A bright future
Meagher is confident that the future for art photography looks bright. “Contemporary photography is the fastest growing sector of the contemporary art market. The gallery had its most successful photographic exhibition ever in September, both by volume of editions placed with collectors and value – over $650,000,” he says. “It was once the realm of only sophisticated collectors to understand, trust, and acquire editioned multiples, but increasingly there has been a widespread and normal acquisition for the majority of contemporary art collectors who only a decade ago looked only at unique works,” Meagher says.
Cook has also noticed an economic boost after lockdown. “We are lucky in Australia, not only with very low numbers of COVID cases, but also because we live in a rich country presenting lots of opportunities and good incomes. A lot less is being spent on international travel – so why not buy art?” He said the second half of 2020 brought more confidence in the economy which sent auction prices on a high, with some records set, and some of his personal Artist Proofs were auctioned with Deutscher and Hackett.
Sandy Edwards, the founder and creative producer at Arthere, is also optimistic about the market and states that COVID is but one of many factors that have affected galleries, photographers, and collectors over the last few decades. Edwards believes that the changing conditions encourage galleries to be creative in how they present their work online. She mentioned that she was most impressed with how Sydney’s Head On Photo Festival dealt with the situation, moving their entire program online, stating that they had done a “bloody good job”.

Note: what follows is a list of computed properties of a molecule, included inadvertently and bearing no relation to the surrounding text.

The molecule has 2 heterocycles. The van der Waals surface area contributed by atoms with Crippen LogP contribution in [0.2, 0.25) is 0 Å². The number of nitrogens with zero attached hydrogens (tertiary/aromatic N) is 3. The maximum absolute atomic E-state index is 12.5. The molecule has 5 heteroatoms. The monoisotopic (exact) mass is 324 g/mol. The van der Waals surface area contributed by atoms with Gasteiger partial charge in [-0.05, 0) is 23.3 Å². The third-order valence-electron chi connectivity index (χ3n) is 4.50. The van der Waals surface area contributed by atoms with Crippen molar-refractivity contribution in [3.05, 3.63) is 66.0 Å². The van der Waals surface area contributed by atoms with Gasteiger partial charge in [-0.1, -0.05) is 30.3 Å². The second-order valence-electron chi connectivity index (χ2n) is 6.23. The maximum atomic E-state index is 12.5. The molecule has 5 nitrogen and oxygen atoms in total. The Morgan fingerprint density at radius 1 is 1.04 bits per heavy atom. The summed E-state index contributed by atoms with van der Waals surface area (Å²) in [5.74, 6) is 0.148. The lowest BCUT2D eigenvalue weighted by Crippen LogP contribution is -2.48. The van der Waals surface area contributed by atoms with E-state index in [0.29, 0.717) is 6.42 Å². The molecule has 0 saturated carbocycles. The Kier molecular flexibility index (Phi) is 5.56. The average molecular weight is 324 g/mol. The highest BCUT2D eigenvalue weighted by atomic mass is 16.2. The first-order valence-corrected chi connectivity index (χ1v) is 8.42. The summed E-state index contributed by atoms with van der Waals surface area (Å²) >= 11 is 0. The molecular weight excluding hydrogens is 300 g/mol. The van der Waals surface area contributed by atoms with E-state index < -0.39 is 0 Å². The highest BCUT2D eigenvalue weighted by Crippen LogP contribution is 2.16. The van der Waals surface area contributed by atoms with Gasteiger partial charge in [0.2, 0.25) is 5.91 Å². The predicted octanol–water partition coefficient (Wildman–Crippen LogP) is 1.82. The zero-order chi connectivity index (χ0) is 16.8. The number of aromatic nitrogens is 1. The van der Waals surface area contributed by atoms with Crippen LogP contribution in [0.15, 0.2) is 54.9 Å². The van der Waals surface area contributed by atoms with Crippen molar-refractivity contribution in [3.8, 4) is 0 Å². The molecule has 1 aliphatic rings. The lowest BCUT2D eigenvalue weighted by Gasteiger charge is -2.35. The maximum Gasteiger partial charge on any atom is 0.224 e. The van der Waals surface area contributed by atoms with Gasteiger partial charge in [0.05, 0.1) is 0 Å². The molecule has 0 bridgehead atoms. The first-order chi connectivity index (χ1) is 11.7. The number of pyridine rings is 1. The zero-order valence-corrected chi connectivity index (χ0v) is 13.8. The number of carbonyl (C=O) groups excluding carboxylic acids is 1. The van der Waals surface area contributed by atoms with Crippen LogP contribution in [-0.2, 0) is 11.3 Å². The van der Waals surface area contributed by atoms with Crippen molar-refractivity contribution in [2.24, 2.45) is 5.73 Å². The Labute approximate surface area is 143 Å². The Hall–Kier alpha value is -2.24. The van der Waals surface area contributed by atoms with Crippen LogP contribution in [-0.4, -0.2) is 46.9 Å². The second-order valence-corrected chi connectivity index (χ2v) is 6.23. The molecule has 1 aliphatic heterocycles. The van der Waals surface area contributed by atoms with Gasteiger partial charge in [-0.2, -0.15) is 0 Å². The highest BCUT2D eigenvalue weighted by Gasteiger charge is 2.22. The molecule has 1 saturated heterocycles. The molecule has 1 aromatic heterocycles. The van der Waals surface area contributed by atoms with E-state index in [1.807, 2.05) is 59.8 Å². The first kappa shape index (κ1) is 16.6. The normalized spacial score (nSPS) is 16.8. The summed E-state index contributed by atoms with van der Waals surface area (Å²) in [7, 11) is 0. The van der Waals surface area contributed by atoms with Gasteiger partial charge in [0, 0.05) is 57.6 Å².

Edwards, who’s been a beacon within the art photography world for close to three decades, has had to adapt and progress with the various changes brought on by, for example, lack of funds and technology. In 2008, Edwards started Arthere, having left Sydney’s Stills Gallery after 26 years. A primary focus of the business has been to provide a mentoring service for photo artists wanting visibility in the art world, with the aim of helping photographers exhibit and sell work, and ultimately be equipped to negotiate the art world.
To Edwards, art photography always used to be about printed images. “Fine art photography used to mean editioned black-and-white prints. A photograph was a work on paper, but with digital mediums we suddenly didn't have the object.”
Despite remaining open-minded about the various mediums, Edwards believes it’s difficult for new collectors to make informed decisions if buying work that they’ve only ever seen online. “Anyone buying art online at the moment would have to be a very experienced collector, because you wouldn’t know what you're getting,” she adds.
Landing a big break
What is it then that attracts Meagher to an image and makes him decide who to exhibit? “The artist has to have developed their own visual language. We live in a world where we are swamped by the digital photographic image – we see hundreds, if not thousands, of images a day. If I'm not taken by the freshness of new images from a potential artist, it's very difficult to imagine my collectors will respond any differently.” Meagher also warns against overwhelming a gallery with digital images. “Submitting Dropbox files with hundreds of images in the hope a gallerist will trip over something they like is the wrong approach. Pick five works. Show that you can be critical enough to not present the other 95. Keep it focused,” is Meagher’s advice.
When Tomasetti was starting out, persistence was a central focus of her approach. “After graduating from art school in Adelaide, I spent hours in the studio shooting and developing ideas for an exhibition, which I then showed to local galleries. I persisted and finally got a solo show at Greenaway Art Gallery.”